Changing discourses and perspectives in communities is complex and tough. This is indeed the case with current day sectarian discourses among Muslims. But, discourse, or what and how we choose to talk, also kills.
This has been shown by the recent attack on a Shi’a mosque in Durban. Speculation is that this is a copy cat local ISIS-inspired attack, in which case their severe brand of terror has now hit our local shores with devastating effect.
The killing could also be the result of the local anti Shi’a diatribes that have characterised South African Muslim discourse since the 1980s.
Such narcissistic polemics have increased in recent years to frame Shi’as as non-Muslim whose blood is literally halal, ie permissible to shed.
This bigotry is unconstitutional and anti-human rights, yet its roots are deep and complex. It has been allowed to fester and feed Muslim public sentiment, and has remained unchallenged.
South Africa’s human rights regime has guaranteed the free existence of heterodox identities, expressed, for example, through intra religious diversity.
However, many groups have found ways to violate such guarantees. These mostly happen in the semi and informal institutional spaces of communities. And, Muslims, like other groups, have been destabilised by such pockets of intolerance.
Hate and whispering campaigns have run freely on social media. Prominent imams and organisations have failed to condemn such anachronistic behaviour, while others have openly promoted hostility and hatred.
Left unchecked this whispering campaign lodges in the minds of people, resulting in perpetrators coming to view Shi’as, for example, as less than human.
This plays a key mobilising role when people, who often act from their own complex and sometimes marginalised life perspectives, are persuaded to run a victimisation campaign against people who are framed as non, or lesser, Muslims. The consequences, as we witnessed in Durban, are devastating.
What is required is to develop an internal dialogue that calls out hate speech and violence. Not tolerating hate-mongering and sectarianism is crucial.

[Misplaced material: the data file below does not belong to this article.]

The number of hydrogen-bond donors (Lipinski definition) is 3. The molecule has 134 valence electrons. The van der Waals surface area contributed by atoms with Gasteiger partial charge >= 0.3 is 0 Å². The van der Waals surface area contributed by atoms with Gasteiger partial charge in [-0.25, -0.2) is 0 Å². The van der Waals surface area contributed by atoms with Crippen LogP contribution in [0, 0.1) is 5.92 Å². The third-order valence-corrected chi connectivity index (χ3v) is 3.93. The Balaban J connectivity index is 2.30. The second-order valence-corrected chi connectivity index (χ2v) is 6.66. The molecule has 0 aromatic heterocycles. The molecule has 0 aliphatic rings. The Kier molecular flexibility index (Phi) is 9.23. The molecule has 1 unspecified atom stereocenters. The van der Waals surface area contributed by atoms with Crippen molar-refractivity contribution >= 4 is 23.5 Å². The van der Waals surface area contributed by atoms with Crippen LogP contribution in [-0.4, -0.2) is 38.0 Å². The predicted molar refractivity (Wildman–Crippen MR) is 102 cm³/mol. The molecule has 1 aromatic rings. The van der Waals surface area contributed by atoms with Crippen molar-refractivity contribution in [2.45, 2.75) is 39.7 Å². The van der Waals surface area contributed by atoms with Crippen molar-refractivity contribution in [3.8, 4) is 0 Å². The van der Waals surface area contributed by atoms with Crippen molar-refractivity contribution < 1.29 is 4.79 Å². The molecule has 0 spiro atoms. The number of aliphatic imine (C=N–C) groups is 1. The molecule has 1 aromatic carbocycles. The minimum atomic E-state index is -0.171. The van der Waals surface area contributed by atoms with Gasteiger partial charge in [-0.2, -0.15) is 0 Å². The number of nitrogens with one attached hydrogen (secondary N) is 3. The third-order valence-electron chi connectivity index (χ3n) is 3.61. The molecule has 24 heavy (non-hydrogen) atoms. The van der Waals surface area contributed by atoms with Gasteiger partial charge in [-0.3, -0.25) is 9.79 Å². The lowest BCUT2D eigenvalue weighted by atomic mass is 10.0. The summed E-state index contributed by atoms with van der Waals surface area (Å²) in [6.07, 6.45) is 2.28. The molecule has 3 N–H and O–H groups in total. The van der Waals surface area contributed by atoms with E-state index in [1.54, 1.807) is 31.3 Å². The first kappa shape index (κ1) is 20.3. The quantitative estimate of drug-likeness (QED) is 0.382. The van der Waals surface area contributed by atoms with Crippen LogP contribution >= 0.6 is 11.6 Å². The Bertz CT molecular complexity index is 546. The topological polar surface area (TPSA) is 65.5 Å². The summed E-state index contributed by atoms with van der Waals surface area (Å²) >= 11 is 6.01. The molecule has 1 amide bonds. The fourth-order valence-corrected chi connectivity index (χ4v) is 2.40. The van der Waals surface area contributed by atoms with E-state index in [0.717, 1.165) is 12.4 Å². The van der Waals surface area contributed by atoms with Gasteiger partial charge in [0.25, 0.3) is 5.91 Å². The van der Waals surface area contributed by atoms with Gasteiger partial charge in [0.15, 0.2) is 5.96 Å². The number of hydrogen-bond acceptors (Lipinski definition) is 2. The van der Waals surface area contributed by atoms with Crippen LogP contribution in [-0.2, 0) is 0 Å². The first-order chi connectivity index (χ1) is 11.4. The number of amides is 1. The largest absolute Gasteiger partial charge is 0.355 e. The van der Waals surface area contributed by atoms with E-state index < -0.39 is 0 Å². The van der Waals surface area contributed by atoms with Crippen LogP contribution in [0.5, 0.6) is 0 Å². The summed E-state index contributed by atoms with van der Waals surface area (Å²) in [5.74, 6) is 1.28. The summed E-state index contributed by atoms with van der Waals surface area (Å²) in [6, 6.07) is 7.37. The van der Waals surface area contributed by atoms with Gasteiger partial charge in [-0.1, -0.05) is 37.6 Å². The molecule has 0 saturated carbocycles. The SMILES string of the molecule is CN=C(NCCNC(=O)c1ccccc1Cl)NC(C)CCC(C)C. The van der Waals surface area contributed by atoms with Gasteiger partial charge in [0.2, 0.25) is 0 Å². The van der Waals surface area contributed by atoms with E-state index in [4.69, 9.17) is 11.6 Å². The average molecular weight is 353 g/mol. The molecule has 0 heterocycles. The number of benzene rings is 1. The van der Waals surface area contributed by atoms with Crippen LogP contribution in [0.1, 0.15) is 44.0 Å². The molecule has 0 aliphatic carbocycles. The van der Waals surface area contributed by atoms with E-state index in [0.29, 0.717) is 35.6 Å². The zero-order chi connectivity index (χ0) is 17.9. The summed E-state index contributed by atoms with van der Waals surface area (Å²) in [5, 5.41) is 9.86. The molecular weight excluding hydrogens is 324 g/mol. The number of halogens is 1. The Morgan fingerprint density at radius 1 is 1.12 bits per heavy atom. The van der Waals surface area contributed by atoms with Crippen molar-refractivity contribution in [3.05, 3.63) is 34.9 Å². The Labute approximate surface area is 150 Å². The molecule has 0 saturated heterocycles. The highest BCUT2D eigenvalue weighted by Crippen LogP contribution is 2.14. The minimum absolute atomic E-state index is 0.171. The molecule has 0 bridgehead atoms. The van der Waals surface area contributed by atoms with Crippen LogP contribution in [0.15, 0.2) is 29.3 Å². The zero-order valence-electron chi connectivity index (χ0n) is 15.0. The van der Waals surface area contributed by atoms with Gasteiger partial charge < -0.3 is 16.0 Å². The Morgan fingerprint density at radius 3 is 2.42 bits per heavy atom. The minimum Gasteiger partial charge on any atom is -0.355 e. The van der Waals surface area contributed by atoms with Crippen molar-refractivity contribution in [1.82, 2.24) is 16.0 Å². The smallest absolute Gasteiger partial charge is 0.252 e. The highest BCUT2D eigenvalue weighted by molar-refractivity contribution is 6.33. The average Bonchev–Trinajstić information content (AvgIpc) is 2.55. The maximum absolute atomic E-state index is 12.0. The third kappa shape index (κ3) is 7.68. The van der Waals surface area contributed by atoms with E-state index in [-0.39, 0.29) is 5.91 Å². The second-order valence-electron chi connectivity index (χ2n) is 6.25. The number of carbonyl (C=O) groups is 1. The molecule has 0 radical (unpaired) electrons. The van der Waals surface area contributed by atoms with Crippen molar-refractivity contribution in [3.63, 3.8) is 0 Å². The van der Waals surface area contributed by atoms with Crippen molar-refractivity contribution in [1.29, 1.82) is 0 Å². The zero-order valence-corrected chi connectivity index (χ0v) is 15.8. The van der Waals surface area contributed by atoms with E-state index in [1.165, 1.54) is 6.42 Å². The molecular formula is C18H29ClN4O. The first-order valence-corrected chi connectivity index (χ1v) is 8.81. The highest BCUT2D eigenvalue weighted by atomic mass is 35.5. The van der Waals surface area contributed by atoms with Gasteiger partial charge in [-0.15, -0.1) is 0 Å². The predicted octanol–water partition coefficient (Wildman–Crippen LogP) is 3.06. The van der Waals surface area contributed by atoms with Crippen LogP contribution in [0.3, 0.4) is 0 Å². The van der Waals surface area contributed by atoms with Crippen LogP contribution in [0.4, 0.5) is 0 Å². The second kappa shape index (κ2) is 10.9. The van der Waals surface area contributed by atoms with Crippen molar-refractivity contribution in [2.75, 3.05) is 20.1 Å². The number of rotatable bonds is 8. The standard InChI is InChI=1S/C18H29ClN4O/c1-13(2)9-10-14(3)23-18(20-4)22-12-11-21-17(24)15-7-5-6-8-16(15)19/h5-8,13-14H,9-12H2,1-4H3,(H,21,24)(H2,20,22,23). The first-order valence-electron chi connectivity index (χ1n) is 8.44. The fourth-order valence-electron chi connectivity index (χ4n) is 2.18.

We have to change the discursive tunes of acceptability among people. This must be informed by the politics of the long duration, which requires challenging recalcitrant discourse.
It also requires educational processes and challenging dialogue in communities, schools, classrooms, mosques and community organisations. This is where tough conversations have to be take place, questions posed, and norms of civic cohesion generated.
Condemning bad behaviour is important, and establishing practices in communities that modulate well-rounded behaviour is crucial. Changing bigoted community discourses, is a necessary, if not sufficient, condition, for turning the tide.
This will take brave men and women, who individually, and in unison, act principally and strategically to counteract the ransacking of our religion and life styles. Cultivating a capacious civilisational mindset among religious people must remain a priority.
What is required is a a response based on fortitude, compassion and care, lest a generation of children is lost to the “fanaticism of ignorance” currently running rampant in our communities. DM
Aslam Fataar is Professor, Faculty of Education, Stellenbosch University
"If I have seen further it is by standing on the shoulders of giants" ~ Sir Isaac Newton